IOM Supports Prevention of Violence against Women in Central America
El Salvador - The International Organization for Migration (IOM) this week participated in the 9th Meeting of Chief Committee for the BA1 Project, called Prevention of Violence against Women in Central America, where the progress and challenges that the project faced in the regional, national and local level were analysed.
The project aims to support the reduction of violence against women by intervening on the factors that cause it, with particular attention to human trafficking and femicide. For this, actions focused on prevention and assistance are developed at local, national and regional levels.
The project is part of the Central American Security Strategy (ESCA), promoted by the Central American Integration System (SICA), and currently has funding from the Government of the Netherlands and Finland. All components of this project are implemented in Belize, Costa Rica, El Salvador, Guatemala, Honduras, Nicaragua and Panama; while in the Dominican Republic regional activities take place.
Among the main achievements of the project, there is the strengthening of inter-institutional coordination between the National Commissions and related bodies that address issues of violence against women, trafficking and femicide. It has also achieved a greater positioning of the topic in policies, action plans and mechanisms, through the signing of agreements and the creation of platforms for dialogue aimed at harmonizing routes and protocols for the attention to victims. The project has also strengthened national observatories and agencies responsible for registering information and monitoring; as well as the capacities of human resources for the prevention and treatment of violence against women, trafficking and femicide at national and local levels.
At local level, and in the selected areas, the project has made progress in the creation and strengthening of comprehensive inter-agency plans to prevent violence against women; the development of awareness-raising activities with target population as well as the execution of communication and awareness strategies for the prevention of violence, trafficking and femicide.
"The progress made by this project is important because it directly benefits the Central American women. Therefore, it is necessary to continue working, in the short and long term, for the sustainability of these activities until they become institutionalized,” said the Regional Director General of IOM for North America, Central America and the Caribbean, Marcelo Pisani, during the event.
Executing agencies at the regional level are the General Secretariat of SICA (SG-SICA), the Technical Secretariat of the Council of Ministers for Women of Central America and Dominican Republic (STM-COMMCA), the United Nations Population Fund (UNFPA) and IOM; the last two also are the financial managers. To develop the project, in all countries, Project National Management Commissions were formed with representation of the national entities of women, the organizations that coordinate policies on violence prevention, UNFPA and IOM.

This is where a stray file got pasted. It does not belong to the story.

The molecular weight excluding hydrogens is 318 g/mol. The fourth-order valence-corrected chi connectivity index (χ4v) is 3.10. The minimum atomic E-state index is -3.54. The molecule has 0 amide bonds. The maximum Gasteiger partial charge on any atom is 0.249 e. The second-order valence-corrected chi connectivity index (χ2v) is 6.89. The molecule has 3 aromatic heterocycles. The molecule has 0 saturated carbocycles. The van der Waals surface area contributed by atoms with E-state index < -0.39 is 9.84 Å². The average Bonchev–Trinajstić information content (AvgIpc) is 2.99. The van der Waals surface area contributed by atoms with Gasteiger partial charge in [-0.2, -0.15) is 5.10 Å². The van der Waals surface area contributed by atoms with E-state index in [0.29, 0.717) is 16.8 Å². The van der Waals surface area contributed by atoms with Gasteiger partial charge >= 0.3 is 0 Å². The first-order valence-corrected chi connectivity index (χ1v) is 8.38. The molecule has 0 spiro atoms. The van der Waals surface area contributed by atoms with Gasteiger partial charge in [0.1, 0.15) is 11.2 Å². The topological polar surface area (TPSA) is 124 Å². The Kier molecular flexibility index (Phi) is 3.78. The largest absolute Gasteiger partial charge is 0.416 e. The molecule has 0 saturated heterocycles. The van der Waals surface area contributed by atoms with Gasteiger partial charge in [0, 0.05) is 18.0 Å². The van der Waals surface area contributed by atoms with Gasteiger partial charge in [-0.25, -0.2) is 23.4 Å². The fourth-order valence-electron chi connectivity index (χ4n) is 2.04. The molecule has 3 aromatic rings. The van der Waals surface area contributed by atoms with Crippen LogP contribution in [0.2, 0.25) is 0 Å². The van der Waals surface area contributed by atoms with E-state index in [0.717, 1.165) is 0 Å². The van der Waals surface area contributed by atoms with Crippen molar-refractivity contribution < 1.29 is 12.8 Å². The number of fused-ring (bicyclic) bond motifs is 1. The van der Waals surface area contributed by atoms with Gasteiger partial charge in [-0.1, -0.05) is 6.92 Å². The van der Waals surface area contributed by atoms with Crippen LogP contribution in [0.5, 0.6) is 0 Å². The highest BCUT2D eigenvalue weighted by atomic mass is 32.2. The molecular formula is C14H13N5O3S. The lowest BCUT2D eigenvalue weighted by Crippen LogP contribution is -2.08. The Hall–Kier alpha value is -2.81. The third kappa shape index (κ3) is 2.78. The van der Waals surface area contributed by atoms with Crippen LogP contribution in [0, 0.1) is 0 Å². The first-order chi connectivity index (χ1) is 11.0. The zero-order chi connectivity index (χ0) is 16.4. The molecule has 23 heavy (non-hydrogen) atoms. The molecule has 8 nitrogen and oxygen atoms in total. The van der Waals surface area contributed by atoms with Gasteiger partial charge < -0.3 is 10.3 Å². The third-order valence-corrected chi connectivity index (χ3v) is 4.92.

The event was attended by the principal representatives of the member institutions of the Chief Committee: Deputy Minister of Foreign Affairs, Integration and Economic Development of El Salvador (on behalf of the pro-tempore presidency of SICA), Carlos Castaneda; Director of the Institute for the Development of Women (ISDEMU) (on behalf of the pro-tempore presidency of the Council of Ministers for Women of Central America and Dominican Republic), Yanira Argueta; the Regional Director of IOM for North America, Central America and the Caribbean, Marcelo Pisani; Acting Regional Director of the Regional Bureau for Latin America and the Caribbean of UNFPA, Esteban Caballero; temporary Responsible for Central America Unit for Latin America and the Caribbean of the Ministry of Foreign Affairs of Finland, Annika Luosmala; and the Ambassador of the Netherlands in Costa Rica, Mette Gonggrijp.
The meeting included a field visit that revealed the progress on key actions implemented in El Salvador, particularly in relation to the economic empowerment of women victims or those at risk of violence, including victims of trafficking. The entrepreneurial potential of these women was strengthened with trainings and the transfer of start-up capital. Furthermore, awareness campaigns aimed at the prevention of violence focusing on young people in schools were developed.
For further information, please contact Alba Amaya, IOM El Salvador: Tel: +503-2521-0500, Email: firstname.lastname@example.org